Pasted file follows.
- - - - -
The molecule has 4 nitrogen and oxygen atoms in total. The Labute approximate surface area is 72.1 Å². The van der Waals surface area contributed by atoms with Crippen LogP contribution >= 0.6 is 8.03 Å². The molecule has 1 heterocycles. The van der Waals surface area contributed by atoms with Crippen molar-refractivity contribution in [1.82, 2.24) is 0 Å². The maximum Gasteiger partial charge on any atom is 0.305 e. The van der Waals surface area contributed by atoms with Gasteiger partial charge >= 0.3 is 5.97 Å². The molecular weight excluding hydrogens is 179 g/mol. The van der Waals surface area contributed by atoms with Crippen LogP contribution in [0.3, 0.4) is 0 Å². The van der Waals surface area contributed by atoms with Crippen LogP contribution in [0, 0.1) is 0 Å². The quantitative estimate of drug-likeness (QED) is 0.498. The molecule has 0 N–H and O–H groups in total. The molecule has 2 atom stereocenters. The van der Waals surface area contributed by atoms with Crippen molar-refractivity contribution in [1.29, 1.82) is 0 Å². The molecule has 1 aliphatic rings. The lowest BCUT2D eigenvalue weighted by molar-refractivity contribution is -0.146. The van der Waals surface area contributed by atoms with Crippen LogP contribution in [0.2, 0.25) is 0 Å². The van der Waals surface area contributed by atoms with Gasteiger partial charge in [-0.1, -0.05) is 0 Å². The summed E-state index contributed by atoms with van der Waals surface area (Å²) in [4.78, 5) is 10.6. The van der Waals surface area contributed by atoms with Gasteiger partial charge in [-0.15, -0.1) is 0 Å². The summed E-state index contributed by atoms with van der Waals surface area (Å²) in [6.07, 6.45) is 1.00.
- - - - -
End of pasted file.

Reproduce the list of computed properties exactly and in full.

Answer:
The molecule has 4 nitrogen and oxygen atoms in total. The Labute approximate surface area is 72.1 Å². The van der Waals surface area contributed by atoms with Crippen LogP contribution >= 0.6 is 8.03 Å². The molecule has 1 heterocycles. The van der Waals surface area contributed by atoms with Crippen molar-refractivity contribution in [1.82, 2.24) is 0 Å². The maximum Gasteiger partial charge on any atom is 0.305 e. The van der Waals surface area contributed by atoms with Gasteiger partial charge >= 0.3 is 5.97 Å². The molecular weight excluding hydrogens is 179 g/mol. The van der Waals surface area contributed by atoms with Crippen LogP contribution in [0.3, 0.4) is 0 Å². The van der Waals surface area contributed by atoms with Crippen LogP contribution in [0, 0.1) is 0 Å². The quantitative estimate of drug-likeness (QED) is 0.498. The molecule has 0 N–H and O–H groups in total. The molecule has 2 atom stereocenters. The van der Waals surface area contributed by atoms with Crippen molar-refractivity contribution in [1.29, 1.82) is 0 Å². The molecule has 1 aliphatic rings. The lowest BCUT2D eigenvalue weighted by molar-refractivity contribution is -0.146. The van der Waals surface area contributed by atoms with Crippen LogP contribution in [0.2, 0.25) is 0 Å². The van der Waals surface area contributed by atoms with Gasteiger partial charge in [-0.1, -0.05) is 0 Å². The summed E-state index contributed by atoms with van der Waals surface area (Å²) in [4.78, 5) is 10.6. The van der Waals surface area contributed by atoms with Gasteiger partial charge in [-0.15, -0.1) is 0 Å². The summed E-state index contributed by atoms with van der Waals surface area (Å²) in [6.07, 6.45) is 1.00.